Embracing integrated technology systems can help operators to improve customer service and sales, writes Zonal’s Stuart McLean
THE drive to use technology to improve customer service is racing ahead at full speed – with many savvy hospitality operators already reaping the rewards that employing advanced, integrated systems can offer.
Business is fiercely competitive. And, with less money in punters’ pockets, those outlets that can provide the complete customer service experience – from booking to final bill – allied to great food and drink, will benefit from repeat spend and positive word-of-mouth.
Get it wrong, and the adverse impact could be highly detrimental to the bottom line.
Recent industry research showed that poor service can have a big impact on business.
Some 73% of people said they would not return to a restaurant, or would be dissatisfied, if table service was slow. Almost as many – 72% – said they would not return to a restaurant, or would be dissatisfied, if their food and drink orders were incorrect.
The statistics underline the weight of pressure on operators to deliver first-class service every time and illustrates why more of them are turning to technology for help.
The rise of consumer devices, driven initially by the Apple range of products, has made this type of technology both affordable and usable.
The key to an efficient operation is ensuring that such devices are seamlessly integrated into an outlet’s EPOS system. This will ensure that important information – relevant promotions, nutritional/allergy facts etc – is immediately available.
Technology can also help avoid embarrassing situations where customers are dissatisfied if a dish suddenly becomes unavailable. Conversely, staff can improve profits by using it to upsell relevant dishes.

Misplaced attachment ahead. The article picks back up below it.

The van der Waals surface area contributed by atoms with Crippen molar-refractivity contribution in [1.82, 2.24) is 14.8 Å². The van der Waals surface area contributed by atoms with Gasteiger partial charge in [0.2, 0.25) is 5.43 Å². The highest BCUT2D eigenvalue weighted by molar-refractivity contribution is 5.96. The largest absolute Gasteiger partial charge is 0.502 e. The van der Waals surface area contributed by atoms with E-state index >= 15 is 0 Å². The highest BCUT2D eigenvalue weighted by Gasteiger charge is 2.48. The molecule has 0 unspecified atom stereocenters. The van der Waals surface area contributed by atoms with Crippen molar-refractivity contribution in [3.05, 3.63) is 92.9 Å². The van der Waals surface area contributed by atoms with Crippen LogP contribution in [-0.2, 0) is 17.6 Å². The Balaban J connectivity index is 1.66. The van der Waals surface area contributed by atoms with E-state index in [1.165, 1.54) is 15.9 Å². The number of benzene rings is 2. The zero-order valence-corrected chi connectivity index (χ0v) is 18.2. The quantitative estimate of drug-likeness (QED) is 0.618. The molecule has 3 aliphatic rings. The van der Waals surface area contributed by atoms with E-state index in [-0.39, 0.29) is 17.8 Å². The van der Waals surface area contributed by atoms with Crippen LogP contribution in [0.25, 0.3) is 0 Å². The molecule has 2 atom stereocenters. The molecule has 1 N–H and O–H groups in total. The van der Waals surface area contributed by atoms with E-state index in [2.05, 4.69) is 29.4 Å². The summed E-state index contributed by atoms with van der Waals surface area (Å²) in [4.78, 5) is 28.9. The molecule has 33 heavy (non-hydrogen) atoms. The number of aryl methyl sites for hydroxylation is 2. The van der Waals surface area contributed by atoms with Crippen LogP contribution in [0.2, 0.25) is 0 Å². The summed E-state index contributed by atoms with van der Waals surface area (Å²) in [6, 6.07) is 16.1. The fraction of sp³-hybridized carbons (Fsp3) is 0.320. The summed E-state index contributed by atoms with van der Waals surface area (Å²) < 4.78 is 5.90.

Once upon a time, the idea that you could sit in a pub with your mates, order and pay for a round of drinks and have it delivered to your table would have seemed ridiculous. Companies like Zonal have made this scenario a seamless reality, solving the time honoured problem of being able to handle the needs of more people, even with limited bar space. Of course, this will involve a change in business process, but the upside is increased sales.
In an era when the consumer is king, the key is offering the choice that is right for them; they are the ones that will ultimately decide how technology will influence their lives and how they interact with brands.
Looking ahead I can say with some confidence that the pace of change in terms of technology will continue to be dramatic.
[pullquote_right]The key is offering the choice that is right for the consumer. [/pullquote_right]In the years to come, there will be more interaction and increased knowledge of the consumer and their habits, enabling operators to better tailor the customer experience so it perfectly reflects the personal needs of each individual.
It may sound the stuff of Hollywood but the way products and services are marketed to us is already here in the form of personalised retargeting: the technique used online to recapture consumers who visit a site and leave without making a purchase, and cookies that enable tailored ads.
One tool that is very much in the present day is social media.
A recent report from the Foodservice Consultants Society International, UK & Ireland (FCSI) and Allegra Strategies reveals that social media is expected to become an even more important influence in where consumers eat out.
So, a web reservation could be linked direct to your Facebook profile, the table and kitchen management systems, the ordering and payment devices and the customer’s feedback via any medium.
This will enable a totally connected journey that is tracked and monitored in real-time – a truly integrated, seamless process.
• Stuart McLean is CEO of Edinburgh-based Zonal.